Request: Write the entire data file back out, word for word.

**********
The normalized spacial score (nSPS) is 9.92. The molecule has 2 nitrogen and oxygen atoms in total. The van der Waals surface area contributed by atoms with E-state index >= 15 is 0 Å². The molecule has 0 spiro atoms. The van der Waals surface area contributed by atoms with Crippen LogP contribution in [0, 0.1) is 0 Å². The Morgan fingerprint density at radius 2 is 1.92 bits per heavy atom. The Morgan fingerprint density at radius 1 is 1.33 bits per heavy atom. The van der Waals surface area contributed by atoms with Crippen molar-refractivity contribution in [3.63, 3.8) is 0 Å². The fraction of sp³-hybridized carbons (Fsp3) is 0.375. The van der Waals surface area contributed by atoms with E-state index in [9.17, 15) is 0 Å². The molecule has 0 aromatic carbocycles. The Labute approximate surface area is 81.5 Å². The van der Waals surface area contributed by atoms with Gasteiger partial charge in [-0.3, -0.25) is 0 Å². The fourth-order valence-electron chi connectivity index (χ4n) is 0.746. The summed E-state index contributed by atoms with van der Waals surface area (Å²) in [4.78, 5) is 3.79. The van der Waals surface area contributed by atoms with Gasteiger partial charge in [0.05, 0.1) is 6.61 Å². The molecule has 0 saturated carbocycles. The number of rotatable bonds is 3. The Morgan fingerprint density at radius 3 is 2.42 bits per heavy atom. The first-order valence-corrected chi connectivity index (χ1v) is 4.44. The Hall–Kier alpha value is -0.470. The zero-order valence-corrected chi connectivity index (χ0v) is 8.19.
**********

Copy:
The normalized spacial score (nSPS) is 9.92. The molecule has 2 nitrogen and oxygen atoms in total. The van der Waals surface area contributed by atoms with E-state index >= 15 is 0 Å². The molecule has 0 spiro atoms. The van der Waals surface area contributed by atoms with Crippen LogP contribution in [0, 0.1) is 0 Å². The Morgan fingerprint density at radius 2 is 1.92 bits per heavy atom. The Morgan fingerprint density at radius 1 is 1.33 bits per heavy atom. The van der Waals surface area contributed by atoms with Crippen molar-refractivity contribution in [3.63, 3.8) is 0 Å². The fraction of sp³-hybridized carbons (Fsp3) is 0.375. The van der Waals surface area contributed by atoms with E-state index in [9.17, 15) is 0 Å². The molecule has 0 aromatic carbocycles. The Labute approximate surface area is 81.5 Å². The van der Waals surface area contributed by atoms with Gasteiger partial charge in [-0.3, -0.25) is 0 Å². The fourth-order valence-electron chi connectivity index (χ4n) is 0.746. The summed E-state index contributed by atoms with van der Waals surface area (Å²) in [4.78, 5) is 3.79. The van der Waals surface area contributed by atoms with Gasteiger partial charge in [0.05, 0.1) is 6.61 Å². The molecule has 0 saturated carbocycles. The number of rotatable bonds is 3. The Morgan fingerprint density at radius 3 is 2.42 bits per heavy atom. The first-order valence-corrected chi connectivity index (χ1v) is 4.44. The Hall–Kier alpha value is -0.470. The zero-order valence-corrected chi connectivity index (χ0v) is 8.19.